4. Complete the Forms Properly
This is an important step, especially if you’re doing it on your own. All of these forms may have a lot of information, and to make sure things go as smoothly as possible, you’ll want to make sure you fill it out correctly. For instance, if your rollover form from your previous carrier asks what type of distribution this is, you want to be sure to choose a Direct Rollover. This ensures that the funds are made payable to, and go directly to the new account. This often requires information as to how to make out the check or where to wire the money. This is information that you’d need to obtain from the new provider.
If you have questions at this stage, call the company and ask for help, or one of the 401k people can assist you (1-855-843-4015) Whether it’s questions with your outgoing provider or incoming, don’t assume and just fill it out the best you can. Sometimes just an unchecked check box, or an overlooked signature can kick the forms back and delay the process for weeks. In the worst situations, you aren’t even informed there is a problem and it can drag this process out forever. So, save yourself some trouble and make a quick call if you have questions.
5. Submitting the Forms and Follow-up
Once completed, it’s time to submit the forms. Whether it’s forms for both providers or just the new one, you’ll need to mail or fax them to the appropriate location. But your job doesn’t stop there. You need to stay on top of this process if you are doing it yourself. If you have one of the 401k PEOPLE agents handle it, they will be on top of the process for you. There is a nasty habit of outgoing providers to make it difficult for people to pull their money out. If something is wrong with one of the forms, or they never receive anything, you aren’t always going to get a call or letter right away alerting you. They don’t want to see those funds leave, so they aren’t going to be quick to tell you something that will speed that up. So it’s up to you to follow up on your own in most cases. If you haven’t received your check, or the funds haven’t been deposited after about two weeks, I’d make a few calls and make sure all parties received the appropriate paperwork and that they are in good order. If not, you may need to have them send the forms back so you can correct the error, or simply provide some information over the phone. Either way, don’t assume that everything is going smoothly behind the scenes if you don’t hear anything.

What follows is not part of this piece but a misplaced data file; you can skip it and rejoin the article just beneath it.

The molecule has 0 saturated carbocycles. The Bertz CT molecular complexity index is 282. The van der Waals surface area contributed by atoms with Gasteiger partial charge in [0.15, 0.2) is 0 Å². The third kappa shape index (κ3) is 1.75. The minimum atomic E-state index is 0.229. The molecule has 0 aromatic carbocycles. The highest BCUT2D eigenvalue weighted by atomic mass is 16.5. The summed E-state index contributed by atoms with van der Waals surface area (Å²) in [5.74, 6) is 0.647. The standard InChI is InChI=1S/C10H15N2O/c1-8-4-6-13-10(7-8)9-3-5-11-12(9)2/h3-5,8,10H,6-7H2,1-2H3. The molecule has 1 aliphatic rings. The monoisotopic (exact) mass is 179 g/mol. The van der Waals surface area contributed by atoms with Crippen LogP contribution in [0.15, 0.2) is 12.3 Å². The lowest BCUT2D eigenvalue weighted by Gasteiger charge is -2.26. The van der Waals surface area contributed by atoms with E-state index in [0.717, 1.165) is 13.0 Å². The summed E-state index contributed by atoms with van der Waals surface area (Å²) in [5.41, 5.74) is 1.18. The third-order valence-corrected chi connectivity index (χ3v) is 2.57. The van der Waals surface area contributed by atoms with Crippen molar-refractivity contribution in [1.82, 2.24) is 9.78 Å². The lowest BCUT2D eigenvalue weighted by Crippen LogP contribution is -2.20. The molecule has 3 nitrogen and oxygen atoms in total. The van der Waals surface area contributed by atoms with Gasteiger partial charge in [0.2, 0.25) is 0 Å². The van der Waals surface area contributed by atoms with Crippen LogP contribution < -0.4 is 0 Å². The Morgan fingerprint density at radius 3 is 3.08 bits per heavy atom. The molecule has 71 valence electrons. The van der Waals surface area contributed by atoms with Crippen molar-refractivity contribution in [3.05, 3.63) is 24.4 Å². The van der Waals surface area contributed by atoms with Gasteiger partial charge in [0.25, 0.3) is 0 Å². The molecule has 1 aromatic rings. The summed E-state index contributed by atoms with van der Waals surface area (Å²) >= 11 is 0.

In many cases, you will receive a check for the full amount of the rollover in the mail. It is then up to you to make the deposit into the new account. Make sure the check is made out properly, and submit it for deposit with any required deposit forms. If you previously called and they said a check has already been issued and mailed, keep an eye out for it. Again, you want to be on top of things if it doesn’t show up so that you can have a stop issued on the check and a new one sent. And don’t hang on to the check once you receive it. Get it deposited as soon as possible and out of your hands so that you don’t forget about it, it gets lost, etc.Making the Right Choice
As you can see, there are many different options available to you when it’s time to do a rollover. Choosing the right plan for your needs is most important step. If you feel you are more comfortable with risk, then a brokerage account or mutual fund might be best. If you move an old 401k into an new 401k plan, there is no real financial incentive and you are still in market risk. In other words, your new company will not give you additional funds to merge with the new account whereas many Fixed Indexed Annuities will and eliminate market risk.